David McClure, letter, to Eleazar Wheelock, 1770 May 21

ms-number770321

doi10.1349/ddlp.791

abstractMcClure writes that he has spoken to Occom, who is reluctant to write the Trust in England regarding the school, which Occom believes is now teaching more English than Indians. He also mentions that Whitaker is disliked in England.

handwritingHandwriting is formal and clear, although letter case with regard to the letter M is occasionally difficult to decipher.

paperLarge sheet folded in half to make four pages is in good condition, with light-to-moderate creasing, staining and wear.

inkBrown.

noteworthySignature is spelled MacCluer, as opposed to the verified spelling, McClure.

Events

Modernized Version Deletions removed; additions added in; modern spelling and capitalization added; unfamiliar abbreviations expanded.

  Rev. and Honoured Sir, 
In a Conversation and I  had with this Vacancy at some  things passed which I esteem my Duty to inform the  of, and which I imagine he would choose to under­  stand — After had made some inquiry  concerning the State of , of which he seemed to  be pretty ignorant — he informed us that he had been  desirous and still was to write home to his Friends in  and particularly to some of the Gentlemen of  — and that the only Reason of his not writing  was because if he wrote he must not be silent concern­  ing the State of as Friends there would  expect that from him if he wrote, and as   is at present constituted he imagined an account of it  would not be agreeable to Gentlemen at home nor answer  their Expectations — He complained, but in a friendly  manner, that the Indian was converted into an  English School and that the English had crowded out  the Indian Youths — he instanced in one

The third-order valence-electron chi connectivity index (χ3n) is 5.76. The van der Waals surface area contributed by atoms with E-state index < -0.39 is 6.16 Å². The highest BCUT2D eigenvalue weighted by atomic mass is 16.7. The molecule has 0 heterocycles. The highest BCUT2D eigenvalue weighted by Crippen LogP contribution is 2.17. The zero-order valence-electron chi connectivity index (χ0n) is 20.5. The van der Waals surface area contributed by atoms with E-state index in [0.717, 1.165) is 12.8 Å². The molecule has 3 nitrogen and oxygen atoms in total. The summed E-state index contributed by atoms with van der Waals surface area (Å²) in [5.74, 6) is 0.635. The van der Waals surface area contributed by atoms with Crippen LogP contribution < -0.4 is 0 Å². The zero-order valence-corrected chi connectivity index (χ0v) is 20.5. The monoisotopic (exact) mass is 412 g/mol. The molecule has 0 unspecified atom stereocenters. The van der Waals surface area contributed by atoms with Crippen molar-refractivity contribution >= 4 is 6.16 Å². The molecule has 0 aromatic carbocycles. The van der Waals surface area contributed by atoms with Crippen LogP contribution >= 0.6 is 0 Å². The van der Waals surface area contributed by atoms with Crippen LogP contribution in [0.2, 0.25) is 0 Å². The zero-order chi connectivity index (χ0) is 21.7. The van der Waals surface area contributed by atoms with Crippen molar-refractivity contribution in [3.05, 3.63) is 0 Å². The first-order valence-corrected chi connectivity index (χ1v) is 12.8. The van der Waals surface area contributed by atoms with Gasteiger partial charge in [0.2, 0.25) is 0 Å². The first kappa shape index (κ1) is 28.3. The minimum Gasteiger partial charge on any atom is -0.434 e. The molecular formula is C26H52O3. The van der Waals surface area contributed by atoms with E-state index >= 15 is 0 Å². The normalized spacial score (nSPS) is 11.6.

Rev. Doctor    
a likely Indian who came to get admittance but could not be  admitted because the was full — He supposed that  Gentlemen in thought the at present was  made up chiefly of Indian Youth and that should he write and  inform them to the contrary as he must if he wrote, it would  give them a disgust and jealousy that the Charities were not ap­  plied in a way agreeable to the Intentions of the Donors  and Benefactors, which was to educate Indians chiefly  I told him the , I was pretty certain, was ready to admit  any likely, promising Indians, and to fit them for School­  masters, Farmers or Mechanics — that the Indians he had  already educated in general made so poor improvement of  their Learning, that the I imagined was in a  measure discouraged in fitting them for any higher characters  than those mentioned — And that such being the Case  with the Indian Youth, it would be more agreeable  to the Benefactors to the to have their Charity im­  proved in a way more advantageous to the Indian Cause  viz. by educating English Youth for that purpose — He further  mentioned some things respecting , which I  imagine the would choose to know — particularly  his talking much about State and national Affairs which  had turned many Gentlemen who were his Friends to  become his Enemies — that he had often talked with the  on the Head and advised him to let National  Affairs alone — but it was to no purpose —   
that when the left England he had not six Friends  in — the asked Mr.  at Table publicly what made them send  over Doctor — whether Doctor and the  were all such men as  the — and that if they knew them to be such men  they would either return the money collected to  its Donors or put it into the   The engaged Mr. to  write particularly of the and the Disposal of the  monies collected in — and that he tried to excuse  himself from writing, and I think he said they would  not accept an Excuse, which seems to insinuate  a jealousy imbibed from Doctor 's Conduct or  something else — and the only Reason he gave us of  his not writing was the necessity he was under if he  wrote to inform them particularly of the ,  which they insisted upon — Such Rev. Sir, was the  Representation he made to us, which he informed  us he had not made known fully to the   but designed to the first Interview —   Permit me, sir, to express my warmest and most dutiful  Wishes for your Health, and Prosperity in Your great and  benevolent Design, and to manifest how much, I am  Rev. and Honoured Sir,   
Your very dutiful and much obliged   humble Servant —      
From   May 27— 1770—   
To— The Reverend—  D.D.  In    per favor}  }
Loading...